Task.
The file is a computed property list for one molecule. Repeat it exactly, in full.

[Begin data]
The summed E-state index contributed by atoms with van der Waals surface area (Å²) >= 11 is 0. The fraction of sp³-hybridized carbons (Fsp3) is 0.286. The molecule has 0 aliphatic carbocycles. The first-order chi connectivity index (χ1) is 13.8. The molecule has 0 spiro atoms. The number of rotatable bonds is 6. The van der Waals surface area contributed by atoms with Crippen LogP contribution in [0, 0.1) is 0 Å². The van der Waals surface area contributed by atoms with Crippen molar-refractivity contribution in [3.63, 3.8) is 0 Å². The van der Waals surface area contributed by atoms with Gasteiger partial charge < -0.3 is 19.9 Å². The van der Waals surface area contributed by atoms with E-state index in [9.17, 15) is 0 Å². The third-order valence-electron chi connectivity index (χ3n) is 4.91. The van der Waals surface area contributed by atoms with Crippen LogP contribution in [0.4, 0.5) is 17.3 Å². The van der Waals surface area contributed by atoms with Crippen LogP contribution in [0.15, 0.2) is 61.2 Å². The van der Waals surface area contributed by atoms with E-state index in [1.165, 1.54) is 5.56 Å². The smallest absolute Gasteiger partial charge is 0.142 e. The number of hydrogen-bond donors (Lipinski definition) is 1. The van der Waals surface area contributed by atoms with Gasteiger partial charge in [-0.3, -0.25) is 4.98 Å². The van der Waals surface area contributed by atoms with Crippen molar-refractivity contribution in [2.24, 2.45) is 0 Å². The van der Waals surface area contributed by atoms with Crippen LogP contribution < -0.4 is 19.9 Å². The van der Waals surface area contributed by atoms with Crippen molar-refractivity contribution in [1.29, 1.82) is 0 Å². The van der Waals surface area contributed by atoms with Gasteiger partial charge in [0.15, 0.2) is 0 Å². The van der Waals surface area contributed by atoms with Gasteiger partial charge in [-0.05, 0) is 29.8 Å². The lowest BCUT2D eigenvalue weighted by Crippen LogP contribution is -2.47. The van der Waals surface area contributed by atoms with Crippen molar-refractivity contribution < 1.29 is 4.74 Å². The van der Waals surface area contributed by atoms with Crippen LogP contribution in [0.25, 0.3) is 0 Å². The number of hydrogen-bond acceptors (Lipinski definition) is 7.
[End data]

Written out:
The summed E-state index contributed by atoms with van der Waals surface area (Å²) >= 11 is 0. The fraction of sp³-hybridized carbons (Fsp3) is 0.286. The molecule has 0 aliphatic carbocycles. The first-order chi connectivity index (χ1) is 13.8. The molecule has 0 spiro atoms. The number of rotatable bonds is 6. The van der Waals surface area contributed by atoms with Crippen LogP contribution in [0, 0.1) is 0 Å². The van der Waals surface area contributed by atoms with Crippen molar-refractivity contribution in [3.63, 3.8) is 0 Å². The van der Waals surface area contributed by atoms with Gasteiger partial charge < -0.3 is 19.9 Å². The van der Waals surface area contributed by atoms with E-state index in [9.17, 15) is 0 Å². The third-order valence-electron chi connectivity index (χ3n) is 4.91. The van der Waals surface area contributed by atoms with Crippen LogP contribution in [0.4, 0.5) is 17.3 Å². The van der Waals surface area contributed by atoms with Crippen LogP contribution in [0.15, 0.2) is 61.2 Å². The van der Waals surface area contributed by atoms with E-state index in [1.165, 1.54) is 5.56 Å². The smallest absolute Gasteiger partial charge is 0.142 e. The number of hydrogen-bond donors (Lipinski definition) is 1. The van der Waals surface area contributed by atoms with Gasteiger partial charge in [-0.3, -0.25) is 4.98 Å². The van der Waals surface area contributed by atoms with Crippen molar-refractivity contribution in [2.24, 2.45) is 0 Å². The van der Waals surface area contributed by atoms with Crippen LogP contribution < -0.4 is 19.9 Å². The van der Waals surface area contributed by atoms with Crippen molar-refractivity contribution in [1.29, 1.82) is 0 Å². The van der Waals surface area contributed by atoms with Gasteiger partial charge in [0.15, 0.2) is 0 Å². The van der Waals surface area contributed by atoms with Gasteiger partial charge in [-0.05, 0) is 29.8 Å². The lowest BCUT2D eigenvalue weighted by Crippen LogP contribution is -2.47. The van der Waals surface area contributed by atoms with Crippen molar-refractivity contribution < 1.29 is 4.74 Å². The van der Waals surface area contributed by atoms with Crippen LogP contribution in [0.25, 0.3) is 0 Å². The number of hydrogen-bond acceptors (Lipinski definition) is 7.